Chaudhuri, Shomesh E. E.; Ben Chaouch; Zied Ben Chaouch; Brett Hauber; Brennan Mange; Mo Zhou; Stephanie Christopher; Dawn Bardot; Margaret Sheehan; Anne Donnelly; Lauren McLaughlin; Brittany Caldwell; Heather L. L. Benz; Martin Ho; Anindita Saha; Katrina Gwinn; Murray Sheldon and Andrew W. W. Lo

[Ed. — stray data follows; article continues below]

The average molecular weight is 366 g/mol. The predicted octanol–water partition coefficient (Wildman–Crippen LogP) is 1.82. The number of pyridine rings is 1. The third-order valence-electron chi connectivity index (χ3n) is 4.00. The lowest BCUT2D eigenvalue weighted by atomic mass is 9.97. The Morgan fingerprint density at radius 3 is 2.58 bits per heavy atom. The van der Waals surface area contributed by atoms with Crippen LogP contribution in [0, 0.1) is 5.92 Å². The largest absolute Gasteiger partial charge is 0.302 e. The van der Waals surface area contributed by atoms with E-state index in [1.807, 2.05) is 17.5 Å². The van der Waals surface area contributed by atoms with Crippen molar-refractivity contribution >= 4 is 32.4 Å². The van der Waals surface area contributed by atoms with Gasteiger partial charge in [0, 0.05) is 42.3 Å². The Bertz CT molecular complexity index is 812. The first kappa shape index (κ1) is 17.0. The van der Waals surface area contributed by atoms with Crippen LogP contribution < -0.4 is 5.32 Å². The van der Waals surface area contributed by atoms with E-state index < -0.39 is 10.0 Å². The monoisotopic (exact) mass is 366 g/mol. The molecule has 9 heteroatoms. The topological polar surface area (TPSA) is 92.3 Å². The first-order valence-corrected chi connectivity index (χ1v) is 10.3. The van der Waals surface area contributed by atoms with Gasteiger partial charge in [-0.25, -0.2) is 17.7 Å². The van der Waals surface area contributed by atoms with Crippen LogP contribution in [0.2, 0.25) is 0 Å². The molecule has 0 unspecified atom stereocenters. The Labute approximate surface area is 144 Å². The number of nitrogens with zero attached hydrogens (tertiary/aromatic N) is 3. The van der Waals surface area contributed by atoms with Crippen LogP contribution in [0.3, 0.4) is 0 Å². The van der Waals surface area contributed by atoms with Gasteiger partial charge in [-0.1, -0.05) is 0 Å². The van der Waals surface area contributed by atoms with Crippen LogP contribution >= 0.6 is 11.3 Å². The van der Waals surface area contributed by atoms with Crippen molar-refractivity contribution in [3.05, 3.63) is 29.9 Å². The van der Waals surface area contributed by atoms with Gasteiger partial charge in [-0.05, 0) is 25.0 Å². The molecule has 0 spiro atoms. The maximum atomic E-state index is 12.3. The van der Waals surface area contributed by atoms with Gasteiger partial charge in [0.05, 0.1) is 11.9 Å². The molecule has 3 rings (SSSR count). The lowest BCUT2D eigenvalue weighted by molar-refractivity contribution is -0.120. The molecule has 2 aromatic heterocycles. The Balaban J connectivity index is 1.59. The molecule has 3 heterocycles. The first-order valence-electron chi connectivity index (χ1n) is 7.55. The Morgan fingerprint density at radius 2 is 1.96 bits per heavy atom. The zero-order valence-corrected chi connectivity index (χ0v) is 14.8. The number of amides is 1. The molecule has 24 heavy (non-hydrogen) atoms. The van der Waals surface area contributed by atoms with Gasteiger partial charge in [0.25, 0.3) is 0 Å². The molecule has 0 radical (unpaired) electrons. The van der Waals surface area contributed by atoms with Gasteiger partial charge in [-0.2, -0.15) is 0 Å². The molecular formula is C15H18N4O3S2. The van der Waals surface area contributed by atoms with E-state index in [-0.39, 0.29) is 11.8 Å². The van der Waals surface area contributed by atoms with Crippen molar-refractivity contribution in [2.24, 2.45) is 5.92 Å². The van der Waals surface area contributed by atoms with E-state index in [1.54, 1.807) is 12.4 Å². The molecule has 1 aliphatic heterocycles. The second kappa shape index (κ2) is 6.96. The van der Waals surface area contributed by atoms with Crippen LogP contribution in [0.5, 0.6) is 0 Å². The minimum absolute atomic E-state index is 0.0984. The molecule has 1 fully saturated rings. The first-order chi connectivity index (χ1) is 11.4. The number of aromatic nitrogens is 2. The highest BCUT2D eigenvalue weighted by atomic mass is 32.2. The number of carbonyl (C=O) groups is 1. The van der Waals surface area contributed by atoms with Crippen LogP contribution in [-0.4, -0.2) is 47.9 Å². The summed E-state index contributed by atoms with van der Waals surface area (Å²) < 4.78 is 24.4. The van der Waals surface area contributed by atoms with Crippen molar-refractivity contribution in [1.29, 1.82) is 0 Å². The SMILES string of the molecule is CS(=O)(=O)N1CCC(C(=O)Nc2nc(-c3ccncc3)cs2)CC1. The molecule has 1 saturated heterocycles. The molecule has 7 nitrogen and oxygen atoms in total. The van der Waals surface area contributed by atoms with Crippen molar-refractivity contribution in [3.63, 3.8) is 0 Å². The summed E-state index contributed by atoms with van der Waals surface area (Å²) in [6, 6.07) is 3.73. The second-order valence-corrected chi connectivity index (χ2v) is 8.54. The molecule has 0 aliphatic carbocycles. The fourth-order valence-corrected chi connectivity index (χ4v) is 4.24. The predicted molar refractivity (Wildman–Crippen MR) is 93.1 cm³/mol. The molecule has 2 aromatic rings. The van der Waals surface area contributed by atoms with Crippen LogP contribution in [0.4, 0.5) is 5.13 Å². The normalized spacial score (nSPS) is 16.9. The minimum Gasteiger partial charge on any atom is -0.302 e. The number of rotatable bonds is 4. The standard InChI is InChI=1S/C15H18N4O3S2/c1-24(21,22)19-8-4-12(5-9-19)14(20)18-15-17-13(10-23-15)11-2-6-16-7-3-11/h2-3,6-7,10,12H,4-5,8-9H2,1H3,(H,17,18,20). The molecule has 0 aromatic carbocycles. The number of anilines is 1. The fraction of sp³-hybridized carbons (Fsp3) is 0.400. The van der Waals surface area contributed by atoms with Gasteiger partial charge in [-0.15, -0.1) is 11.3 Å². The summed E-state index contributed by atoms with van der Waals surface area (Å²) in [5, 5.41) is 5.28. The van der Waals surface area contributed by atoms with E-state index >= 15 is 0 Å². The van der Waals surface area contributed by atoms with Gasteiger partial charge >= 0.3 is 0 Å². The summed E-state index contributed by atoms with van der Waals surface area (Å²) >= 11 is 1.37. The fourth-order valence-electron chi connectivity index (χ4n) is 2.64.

A fixed one-sided significance level of 5% is commonly used to interpret the statistical significance of randomized clinical trial (RCT) outcomes. While it is necessary to reduce the false positive rate, the threshold used could be chosen quantitatively and transparently to specifically reflect patient preferences regarding benefit-risk tradeoffs as well as other considerations. How can patient preferences be explicitly incorporated into RCTs in Parkinson's disease (PD), and what is the impact on statistical thresholds for device approval? In this analysis, we apply Bayesian decision analysis (BDA) to PD patient preference scores elicited from survey data. BDA allows us to choose a sample size (n) and significance level (alpha) that maximizes the overall expected value to patients of a balanced two-arm fixed-sample RCT, where the expected value is computed under both null and alternative hypotheses. For PD patients who had previously received deep brain stimulation (DBS) treatment, the BDA-optimal significance levels fell between 4.0% and 10.0%, similar to or greater than the traditional value of 5%. Conversely, for patients who had never received DBS, the optimal significance level ranged from 0.2% to 4.4%. In both of these populations, the optimal significance level increased with the severity of the patients' cognitive and motor function symptoms. By explicitly incorporating patient preferences into clinical trial designs and the regulatory decision-making process, BDA provides a quantitative and trans-parent approach to combine clinical and statistical significance. For PD patients who have never received DBS treatment, a 5% significance thresh-old may not be conservative enough to reflect their risk-aversion level. However, this study shows that patients who previously received DBS treatment present a higher tolerance to accept therapeutic risks in exchange for improved efficacy which is reflected in a higher statistical threshold.